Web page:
By: Felicia Ulloa, Chris O’Connor

Think Research’s acute care Order Sets currently serve a large number of hospital sites in Ontario – 103 to be exact – so it’s no surprise to us when we sometimes have clients that merge. As a result, these hospitals often look to standardize their clinical content across sites. In this blog we’ll discuss our experiences in the areas of mergers, content standardization and localization.

Hospital mergers have been occurring regularly across Ontario for a number of years. In several of these cases, we had installed Order Sets at both hospital sites using the same (or similar) Reference Order Sets, but with different Order Sets in Practice. While the best case scenario during a hospital merger is to move everyone to the same Hospital Information System (HIS), it’s not always immediately possible. That level of migration can be a multi-year process. As a result, a strong and sustainable interim solution is required. By standardizing clinical content across hospital sites, we can feed the different Hospital Information Systems the same (or similar) Order Sets in Practice.  This can aid with governance alignment across the hospital Medical Advisory Committees (MACs).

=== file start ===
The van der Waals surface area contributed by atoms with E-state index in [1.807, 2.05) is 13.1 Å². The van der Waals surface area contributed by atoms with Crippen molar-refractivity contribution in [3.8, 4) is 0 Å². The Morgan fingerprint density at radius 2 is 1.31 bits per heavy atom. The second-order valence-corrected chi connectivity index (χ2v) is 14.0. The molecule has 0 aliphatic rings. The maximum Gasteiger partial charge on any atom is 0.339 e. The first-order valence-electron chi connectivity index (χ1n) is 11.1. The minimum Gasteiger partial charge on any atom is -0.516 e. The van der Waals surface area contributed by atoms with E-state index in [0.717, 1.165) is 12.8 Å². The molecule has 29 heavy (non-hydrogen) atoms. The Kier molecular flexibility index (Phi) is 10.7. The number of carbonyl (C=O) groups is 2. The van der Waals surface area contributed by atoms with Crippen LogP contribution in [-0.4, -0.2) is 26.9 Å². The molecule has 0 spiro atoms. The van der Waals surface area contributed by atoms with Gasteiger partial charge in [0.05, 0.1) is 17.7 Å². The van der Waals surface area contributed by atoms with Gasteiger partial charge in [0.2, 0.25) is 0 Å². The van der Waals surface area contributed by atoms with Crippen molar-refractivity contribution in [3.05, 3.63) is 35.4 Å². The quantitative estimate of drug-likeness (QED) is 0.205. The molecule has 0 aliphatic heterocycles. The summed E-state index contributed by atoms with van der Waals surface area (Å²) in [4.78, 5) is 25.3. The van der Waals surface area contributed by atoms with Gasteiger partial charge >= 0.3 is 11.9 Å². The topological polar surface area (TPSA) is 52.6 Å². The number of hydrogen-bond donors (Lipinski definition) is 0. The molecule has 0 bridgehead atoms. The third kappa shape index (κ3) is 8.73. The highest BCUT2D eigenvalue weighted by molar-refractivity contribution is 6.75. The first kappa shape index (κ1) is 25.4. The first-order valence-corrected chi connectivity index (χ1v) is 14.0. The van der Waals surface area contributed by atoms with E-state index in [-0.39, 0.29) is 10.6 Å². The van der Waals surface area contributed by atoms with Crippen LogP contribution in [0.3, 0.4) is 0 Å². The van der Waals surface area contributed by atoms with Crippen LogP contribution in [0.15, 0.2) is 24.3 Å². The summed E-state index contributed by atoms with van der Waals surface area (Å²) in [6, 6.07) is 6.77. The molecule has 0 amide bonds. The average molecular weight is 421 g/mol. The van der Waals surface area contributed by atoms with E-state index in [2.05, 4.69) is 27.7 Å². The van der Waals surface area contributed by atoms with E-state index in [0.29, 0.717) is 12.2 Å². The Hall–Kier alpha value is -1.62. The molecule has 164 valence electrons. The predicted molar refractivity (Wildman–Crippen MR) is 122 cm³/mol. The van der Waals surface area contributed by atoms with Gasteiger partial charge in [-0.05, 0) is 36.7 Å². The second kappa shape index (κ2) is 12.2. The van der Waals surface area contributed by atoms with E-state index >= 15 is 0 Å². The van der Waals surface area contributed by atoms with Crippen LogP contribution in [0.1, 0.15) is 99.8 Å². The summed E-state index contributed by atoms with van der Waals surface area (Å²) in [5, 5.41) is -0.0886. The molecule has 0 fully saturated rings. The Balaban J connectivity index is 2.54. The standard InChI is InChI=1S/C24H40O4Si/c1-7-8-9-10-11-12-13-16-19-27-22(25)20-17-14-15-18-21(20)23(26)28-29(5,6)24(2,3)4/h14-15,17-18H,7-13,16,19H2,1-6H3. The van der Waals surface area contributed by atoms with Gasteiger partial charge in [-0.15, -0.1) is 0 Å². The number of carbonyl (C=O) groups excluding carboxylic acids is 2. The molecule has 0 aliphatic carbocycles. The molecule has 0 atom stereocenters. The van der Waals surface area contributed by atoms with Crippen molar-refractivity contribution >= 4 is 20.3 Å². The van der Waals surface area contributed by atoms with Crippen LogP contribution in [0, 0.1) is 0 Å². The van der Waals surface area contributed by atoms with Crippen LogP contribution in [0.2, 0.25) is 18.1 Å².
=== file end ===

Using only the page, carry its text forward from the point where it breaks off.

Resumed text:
The Need for Standardization

It’s worth spending a moment differentiating between Reference Order Sets (ROS) and Order Sets in Practice. Think Research maintains a library of approximately 850 Reference and 11,000 In Practice Order Sets.  Both the “parent” and “child” order sets are available on our TxConnect Hub to all of our clients. This Hub has had more than 2.8 million downloads in the last decade and is a key component of clinical practice. ROS are based on the best available clinical content adapted for the Canadian context.  Our R&D team works with an ‘alphabet soup’ of Canadian organizations and their guidelines and standards to create Reference Order Sets with traceable Canadian content.